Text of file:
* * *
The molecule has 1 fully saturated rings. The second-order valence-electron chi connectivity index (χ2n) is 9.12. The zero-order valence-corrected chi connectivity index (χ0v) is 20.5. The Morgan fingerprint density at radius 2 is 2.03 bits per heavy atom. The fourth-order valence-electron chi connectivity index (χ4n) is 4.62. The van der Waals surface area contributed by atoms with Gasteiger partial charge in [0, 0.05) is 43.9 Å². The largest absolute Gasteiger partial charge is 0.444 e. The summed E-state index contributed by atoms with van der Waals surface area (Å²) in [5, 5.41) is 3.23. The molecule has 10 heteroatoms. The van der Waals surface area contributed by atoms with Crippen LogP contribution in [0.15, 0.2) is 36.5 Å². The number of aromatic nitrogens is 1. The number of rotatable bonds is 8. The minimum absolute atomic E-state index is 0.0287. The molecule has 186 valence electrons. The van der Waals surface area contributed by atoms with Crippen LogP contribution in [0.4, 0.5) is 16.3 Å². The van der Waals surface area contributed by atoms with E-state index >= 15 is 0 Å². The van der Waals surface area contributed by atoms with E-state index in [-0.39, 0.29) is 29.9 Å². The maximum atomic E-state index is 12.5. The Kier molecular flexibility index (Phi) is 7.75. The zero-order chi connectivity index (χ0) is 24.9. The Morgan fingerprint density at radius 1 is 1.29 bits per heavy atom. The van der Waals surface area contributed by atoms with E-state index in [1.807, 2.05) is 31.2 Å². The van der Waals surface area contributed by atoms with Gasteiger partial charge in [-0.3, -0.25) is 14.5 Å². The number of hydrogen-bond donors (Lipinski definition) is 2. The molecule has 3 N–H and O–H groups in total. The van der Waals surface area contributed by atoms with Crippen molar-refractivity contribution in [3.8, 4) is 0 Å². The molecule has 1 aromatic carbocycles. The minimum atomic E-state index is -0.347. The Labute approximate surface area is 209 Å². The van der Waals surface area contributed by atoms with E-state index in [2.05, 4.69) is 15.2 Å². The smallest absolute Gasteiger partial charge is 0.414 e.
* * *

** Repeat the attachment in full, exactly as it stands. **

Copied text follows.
The molecule has 1 fully saturated rings. The second-order valence-electron chi connectivity index (χ2n) is 9.12. The zero-order valence-corrected chi connectivity index (χ0v) is 20.5. The Morgan fingerprint density at radius 2 is 2.03 bits per heavy atom. The fourth-order valence-electron chi connectivity index (χ4n) is 4.62. The van der Waals surface area contributed by atoms with Gasteiger partial charge in [0, 0.05) is 43.9 Å². The largest absolute Gasteiger partial charge is 0.444 e. The summed E-state index contributed by atoms with van der Waals surface area (Å²) in [5, 5.41) is 3.23. The molecule has 10 heteroatoms. The van der Waals surface area contributed by atoms with Crippen LogP contribution in [0.15, 0.2) is 36.5 Å². The number of aromatic nitrogens is 1. The number of rotatable bonds is 8. The minimum absolute atomic E-state index is 0.0287. The molecule has 186 valence electrons. The van der Waals surface area contributed by atoms with Crippen LogP contribution in [0.4, 0.5) is 16.3 Å². The van der Waals surface area contributed by atoms with E-state index >= 15 is 0 Å². The van der Waals surface area contributed by atoms with E-state index in [-0.39, 0.29) is 29.9 Å². The maximum atomic E-state index is 12.5. The Kier molecular flexibility index (Phi) is 7.75. The zero-order chi connectivity index (χ0) is 24.9. The Morgan fingerprint density at radius 1 is 1.29 bits per heavy atom. The van der Waals surface area contributed by atoms with E-state index in [1.807, 2.05) is 31.2 Å². The van der Waals surface area contributed by atoms with Gasteiger partial charge in [-0.3, -0.25) is 14.5 Å². The number of hydrogen-bond donors (Lipinski definition) is 2. The molecule has 3 N–H and O–H groups in total. The van der Waals surface area contributed by atoms with Crippen molar-refractivity contribution in [3.8, 4) is 0 Å². The molecule has 1 aromatic carbocycles. The minimum atomic E-state index is -0.347. The Labute approximate surface area is 209 Å². The van der Waals surface area contributed by atoms with E-state index in [2.05, 4.69) is 15.2 Å². The smallest absolute Gasteiger partial charge is 0.414 e.